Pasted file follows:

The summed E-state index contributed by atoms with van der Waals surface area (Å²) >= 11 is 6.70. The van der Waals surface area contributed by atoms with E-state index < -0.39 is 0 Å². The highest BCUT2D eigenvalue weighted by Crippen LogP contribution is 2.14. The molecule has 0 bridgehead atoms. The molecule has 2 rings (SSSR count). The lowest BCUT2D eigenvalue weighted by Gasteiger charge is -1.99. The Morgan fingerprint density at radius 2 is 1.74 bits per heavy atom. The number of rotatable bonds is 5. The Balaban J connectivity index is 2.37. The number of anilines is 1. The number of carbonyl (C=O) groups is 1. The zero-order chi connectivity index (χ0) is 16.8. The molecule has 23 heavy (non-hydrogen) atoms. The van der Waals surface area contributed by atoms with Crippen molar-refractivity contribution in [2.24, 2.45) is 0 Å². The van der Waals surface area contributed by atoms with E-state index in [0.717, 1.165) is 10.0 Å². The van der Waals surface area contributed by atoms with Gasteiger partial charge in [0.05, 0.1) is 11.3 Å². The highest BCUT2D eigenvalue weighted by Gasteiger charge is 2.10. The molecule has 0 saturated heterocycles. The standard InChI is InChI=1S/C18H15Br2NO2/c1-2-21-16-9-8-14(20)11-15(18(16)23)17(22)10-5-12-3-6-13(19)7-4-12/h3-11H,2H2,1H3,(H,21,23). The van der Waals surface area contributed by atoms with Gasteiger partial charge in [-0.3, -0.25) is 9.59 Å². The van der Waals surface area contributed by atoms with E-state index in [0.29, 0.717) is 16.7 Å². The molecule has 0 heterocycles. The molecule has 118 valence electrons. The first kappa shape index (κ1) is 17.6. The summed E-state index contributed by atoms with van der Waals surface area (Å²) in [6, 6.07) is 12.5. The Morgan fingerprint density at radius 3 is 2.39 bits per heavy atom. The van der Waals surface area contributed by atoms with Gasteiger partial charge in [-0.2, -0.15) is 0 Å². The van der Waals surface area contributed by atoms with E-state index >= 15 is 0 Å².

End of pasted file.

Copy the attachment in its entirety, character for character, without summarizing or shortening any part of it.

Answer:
The summed E-state index contributed by atoms with van der Waals surface area (Å²) >= 11 is 6.70. The van der Waals surface area contributed by atoms with E-state index < -0.39 is 0 Å². The highest BCUT2D eigenvalue weighted by Crippen LogP contribution is 2.14. The molecule has 0 bridgehead atoms. The molecule has 2 rings (SSSR count). The lowest BCUT2D eigenvalue weighted by Gasteiger charge is -1.99. The Morgan fingerprint density at radius 2 is 1.74 bits per heavy atom. The number of rotatable bonds is 5. The Balaban J connectivity index is 2.37. The number of anilines is 1. The number of carbonyl (C=O) groups is 1. The zero-order chi connectivity index (χ0) is 16.8. The molecule has 23 heavy (non-hydrogen) atoms. The van der Waals surface area contributed by atoms with Crippen molar-refractivity contribution in [2.24, 2.45) is 0 Å². The van der Waals surface area contributed by atoms with E-state index in [0.717, 1.165) is 10.0 Å². The van der Waals surface area contributed by atoms with Gasteiger partial charge in [0.05, 0.1) is 11.3 Å². The highest BCUT2D eigenvalue weighted by Gasteiger charge is 2.10. The molecule has 0 saturated heterocycles. The standard InChI is InChI=1S/C18H15Br2NO2/c1-2-21-16-9-8-14(20)11-15(18(16)23)17(22)10-5-12-3-6-13(19)7-4-12/h3-11H,2H2,1H3,(H,21,23). The van der Waals surface area contributed by atoms with Gasteiger partial charge in [-0.3, -0.25) is 9.59 Å². The van der Waals surface area contributed by atoms with E-state index in [0.29, 0.717) is 16.7 Å². The molecule has 0 heterocycles. The molecule has 118 valence electrons. The first kappa shape index (κ1) is 17.6. The summed E-state index contributed by atoms with van der Waals surface area (Å²) in [6, 6.07) is 12.5. The Morgan fingerprint density at radius 3 is 2.39 bits per heavy atom. The van der Waals surface area contributed by atoms with Gasteiger partial charge in [-0.2, -0.15) is 0 Å². The van der Waals surface area contributed by atoms with E-state index >= 15 is 0 Å².